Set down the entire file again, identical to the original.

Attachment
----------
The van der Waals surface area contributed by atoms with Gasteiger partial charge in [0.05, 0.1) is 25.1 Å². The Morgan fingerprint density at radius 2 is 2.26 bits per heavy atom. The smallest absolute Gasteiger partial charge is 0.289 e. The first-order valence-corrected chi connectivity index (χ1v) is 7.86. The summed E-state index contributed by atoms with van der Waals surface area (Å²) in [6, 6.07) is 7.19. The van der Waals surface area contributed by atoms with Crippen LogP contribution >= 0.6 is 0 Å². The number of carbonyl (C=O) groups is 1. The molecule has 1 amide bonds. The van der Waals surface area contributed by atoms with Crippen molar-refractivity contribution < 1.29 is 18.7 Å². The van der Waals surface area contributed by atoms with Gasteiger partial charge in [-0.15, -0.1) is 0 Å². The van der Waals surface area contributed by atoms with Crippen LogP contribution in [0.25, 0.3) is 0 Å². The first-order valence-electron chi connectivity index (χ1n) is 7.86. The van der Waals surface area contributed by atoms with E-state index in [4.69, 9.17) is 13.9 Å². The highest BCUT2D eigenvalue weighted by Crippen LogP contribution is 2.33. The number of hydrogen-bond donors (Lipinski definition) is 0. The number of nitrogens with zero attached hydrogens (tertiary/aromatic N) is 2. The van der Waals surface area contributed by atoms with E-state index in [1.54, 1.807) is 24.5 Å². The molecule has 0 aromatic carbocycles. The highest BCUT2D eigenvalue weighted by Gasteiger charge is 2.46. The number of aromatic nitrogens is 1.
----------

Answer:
The van der Waals surface area contributed by atoms with Gasteiger partial charge in [0.05, 0.1) is 25.1 Å². The Morgan fingerprint density at radius 2 is 2.26 bits per heavy atom. The smallest absolute Gasteiger partial charge is 0.289 e. The first-order valence-corrected chi connectivity index (χ1v) is 7.86. The summed E-state index contributed by atoms with van der Waals surface area (Å²) in [6, 6.07) is 7.19. The van der Waals surface area contributed by atoms with Crippen LogP contribution >= 0.6 is 0 Å². The number of carbonyl (C=O) groups is 1. The molecule has 1 amide bonds. The van der Waals surface area contributed by atoms with Crippen molar-refractivity contribution < 1.29 is 18.7 Å². The van der Waals surface area contributed by atoms with Gasteiger partial charge in [-0.15, -0.1) is 0 Å². The van der Waals surface area contributed by atoms with Crippen LogP contribution in [0.25, 0.3) is 0 Å². The first-order valence-electron chi connectivity index (χ1n) is 7.86. The van der Waals surface area contributed by atoms with E-state index in [4.69, 9.17) is 13.9 Å². The highest BCUT2D eigenvalue weighted by Crippen LogP contribution is 2.33. The number of hydrogen-bond donors (Lipinski definition) is 0. The number of nitrogens with zero attached hydrogens (tertiary/aromatic N) is 2. The van der Waals surface area contributed by atoms with E-state index in [1.54, 1.807) is 24.5 Å². The molecule has 0 aromatic carbocycles. The highest BCUT2D eigenvalue weighted by Gasteiger charge is 2.46. The number of aromatic nitrogens is 1.